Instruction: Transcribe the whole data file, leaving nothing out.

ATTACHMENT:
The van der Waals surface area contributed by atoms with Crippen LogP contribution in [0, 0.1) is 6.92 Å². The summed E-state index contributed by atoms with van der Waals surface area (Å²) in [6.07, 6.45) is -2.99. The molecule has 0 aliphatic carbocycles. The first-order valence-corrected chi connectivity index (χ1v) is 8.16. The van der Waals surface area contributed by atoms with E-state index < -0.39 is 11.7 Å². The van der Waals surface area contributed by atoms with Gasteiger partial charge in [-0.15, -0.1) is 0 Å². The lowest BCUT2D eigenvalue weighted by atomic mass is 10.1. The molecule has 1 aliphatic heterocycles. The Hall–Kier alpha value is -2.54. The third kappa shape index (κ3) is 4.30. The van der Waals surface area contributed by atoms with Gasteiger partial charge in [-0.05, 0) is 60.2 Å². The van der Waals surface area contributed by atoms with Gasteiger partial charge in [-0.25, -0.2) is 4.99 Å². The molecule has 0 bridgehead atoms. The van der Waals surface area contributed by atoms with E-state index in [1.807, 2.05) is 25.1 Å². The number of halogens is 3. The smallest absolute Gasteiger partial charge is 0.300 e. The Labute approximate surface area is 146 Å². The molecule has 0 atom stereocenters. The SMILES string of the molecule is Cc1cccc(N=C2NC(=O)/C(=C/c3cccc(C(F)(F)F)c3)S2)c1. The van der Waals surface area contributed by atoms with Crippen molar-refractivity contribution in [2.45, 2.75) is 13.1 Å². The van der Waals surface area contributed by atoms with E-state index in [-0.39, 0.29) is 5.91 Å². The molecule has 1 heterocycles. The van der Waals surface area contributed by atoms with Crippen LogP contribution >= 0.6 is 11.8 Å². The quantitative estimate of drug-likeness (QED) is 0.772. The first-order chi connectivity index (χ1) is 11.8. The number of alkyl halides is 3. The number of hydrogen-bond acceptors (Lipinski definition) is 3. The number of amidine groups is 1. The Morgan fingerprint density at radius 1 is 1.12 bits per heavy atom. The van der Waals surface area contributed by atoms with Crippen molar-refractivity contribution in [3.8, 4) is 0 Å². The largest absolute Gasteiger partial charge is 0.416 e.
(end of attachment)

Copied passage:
The van der Waals surface area contributed by atoms with Crippen LogP contribution in [0, 0.1) is 6.92 Å². The summed E-state index contributed by atoms with van der Waals surface area (Å²) in [6.07, 6.45) is -2.99. The molecule has 0 aliphatic carbocycles. The first-order valence-corrected chi connectivity index (χ1v) is 8.16. The van der Waals surface area contributed by atoms with E-state index < -0.39 is 11.7 Å². The van der Waals surface area contributed by atoms with Gasteiger partial charge in [-0.15, -0.1) is 0 Å². The lowest BCUT2D eigenvalue weighted by atomic mass is 10.1. The molecule has 1 aliphatic heterocycles. The Hall–Kier alpha value is -2.54. The third kappa shape index (κ3) is 4.30. The van der Waals surface area contributed by atoms with Gasteiger partial charge in [-0.05, 0) is 60.2 Å². The van der Waals surface area contributed by atoms with Gasteiger partial charge in [-0.25, -0.2) is 4.99 Å². The molecule has 0 bridgehead atoms. The van der Waals surface area contributed by atoms with E-state index in [1.807, 2.05) is 25.1 Å². The number of halogens is 3. The smallest absolute Gasteiger partial charge is 0.300 e. The Labute approximate surface area is 146 Å². The molecule has 0 atom stereocenters. The SMILES string of the molecule is Cc1cccc(N=C2NC(=O)/C(=C/c3cccc(C(F)(F)F)c3)S2)c1. The van der Waals surface area contributed by atoms with Crippen molar-refractivity contribution in [2.45, 2.75) is 13.1 Å². The van der Waals surface area contributed by atoms with E-state index in [-0.39, 0.29) is 5.91 Å². The molecule has 1 heterocycles. The van der Waals surface area contributed by atoms with Crippen LogP contribution >= 0.6 is 11.8 Å². The quantitative estimate of drug-likeness (QED) is 0.772. The first-order chi connectivity index (χ1) is 11.8. The number of alkyl halides is 3. The number of hydrogen-bond acceptors (Lipinski definition) is 3. The number of amidine groups is 1. The Morgan fingerprint density at radius 1 is 1.12 bits per heavy atom. The van der Waals surface area contributed by atoms with Crippen molar-refractivity contribution in [3.8, 4) is 0 Å². The largest absolute Gasteiger partial charge is 0.416 e.